The Caribbean’s newest port project is a $70-million facility on Tortuga near the coast of Haiti
Carnival Corporation has signed a memorandum of understanding to develop a $70 million destination cruise project in Tortuga an island off the northern coast of Haiti “to provide a new and exciting destination for ship itineraries traveling the Caribbean,” according to David Candib, vice president, development and operations for Carnival Corp.’s Global Port & Destination Development Group. Carnival is developing several other projects in the region, including one in Puerto Plata in the Dominican Republic, among others.
According to Carnival, $70 million will be the largest cruise industry investment ever made in Haiti. It would also be the second major port project in Haiti, following Royal Caribbean, which has had a major port in Labadee for nearly three decades.
Tortuga, a well-known name but a seldom visitied island has a reputation for being a pirate's lair back in the 1700s. Now it is most famous for "Tortuga Rum Cakes" - the small run laden cakes that can be found on sale in hexagonal boxes throughout the Caribbean. Although the populated regions of Haiti are not generally visited by cruise ships (it is the poorest nation in North America), recently ships have started going to the nation that shares the same land mass, the Dominican Republic, on the eastern half of the island of Hispaniola.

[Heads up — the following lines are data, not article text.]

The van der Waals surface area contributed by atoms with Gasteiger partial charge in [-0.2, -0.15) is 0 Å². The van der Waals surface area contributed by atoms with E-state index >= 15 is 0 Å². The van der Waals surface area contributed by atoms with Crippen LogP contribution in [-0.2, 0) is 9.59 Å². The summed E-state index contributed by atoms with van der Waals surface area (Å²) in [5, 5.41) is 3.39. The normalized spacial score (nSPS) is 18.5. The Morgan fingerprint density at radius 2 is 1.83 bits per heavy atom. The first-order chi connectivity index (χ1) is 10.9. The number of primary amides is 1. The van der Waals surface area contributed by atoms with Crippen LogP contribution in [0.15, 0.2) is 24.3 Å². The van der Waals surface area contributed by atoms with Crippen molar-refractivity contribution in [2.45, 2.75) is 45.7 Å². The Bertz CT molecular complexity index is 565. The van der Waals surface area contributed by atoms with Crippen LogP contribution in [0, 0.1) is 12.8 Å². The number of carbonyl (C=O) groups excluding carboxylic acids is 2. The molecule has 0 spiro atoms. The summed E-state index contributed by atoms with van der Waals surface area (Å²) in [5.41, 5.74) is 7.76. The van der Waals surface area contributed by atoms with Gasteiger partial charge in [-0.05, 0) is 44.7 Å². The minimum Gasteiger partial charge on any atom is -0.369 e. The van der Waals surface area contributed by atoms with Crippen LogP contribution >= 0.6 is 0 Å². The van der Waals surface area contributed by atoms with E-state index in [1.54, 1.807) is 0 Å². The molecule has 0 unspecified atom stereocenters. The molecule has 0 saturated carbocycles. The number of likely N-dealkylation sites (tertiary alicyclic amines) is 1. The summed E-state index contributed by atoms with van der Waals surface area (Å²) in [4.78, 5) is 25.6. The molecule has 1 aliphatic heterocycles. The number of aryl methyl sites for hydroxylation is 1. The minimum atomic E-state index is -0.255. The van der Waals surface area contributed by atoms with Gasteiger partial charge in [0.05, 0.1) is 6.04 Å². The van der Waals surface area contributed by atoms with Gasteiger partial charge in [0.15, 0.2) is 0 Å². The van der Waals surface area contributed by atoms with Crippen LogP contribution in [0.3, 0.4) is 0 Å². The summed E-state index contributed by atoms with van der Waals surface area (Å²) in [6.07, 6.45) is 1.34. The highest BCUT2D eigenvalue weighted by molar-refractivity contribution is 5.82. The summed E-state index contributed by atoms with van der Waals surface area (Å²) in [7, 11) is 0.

Buit the private beach facilities such as carnival will be developing, and such as Royal caribbean has in labadee, are made to give guests on cruise ships a “private” island experience where everything is provided by the cruise line, including food and beach experiences, and the only locals allowed at the facility are there to work for the cruise line in serving the guests. In addition, a small shopping area is usually included with stalls for a limited number of local vendors to come in only when ship passengers are present.
Candib said the Tortuga project was part of Carnival’s “larger investment in the Caribbean as a whole” and that the project would generate “significant development and construction activities,” with 900 direct and indirect jobs created, according to initial estimates.
“The project will be an anchor for further development on the island,” he said. “We are working together with the Haitian people and government to build Tortuga into popular and economically sustainable Caribbean destinations.”
More details will be announced soon, but most private islands include beach facilities like showers and lockers, rental of snorkel gear, water skiing, and food facilities to serves the guests while they are visiting the beach. The Royal Caribbean private enclave on a peninsula belonging to the island of Haiti, but separated from the general population, includes a gravity roller coaster and one of the highest and longest singular zip lines in the Caribbean.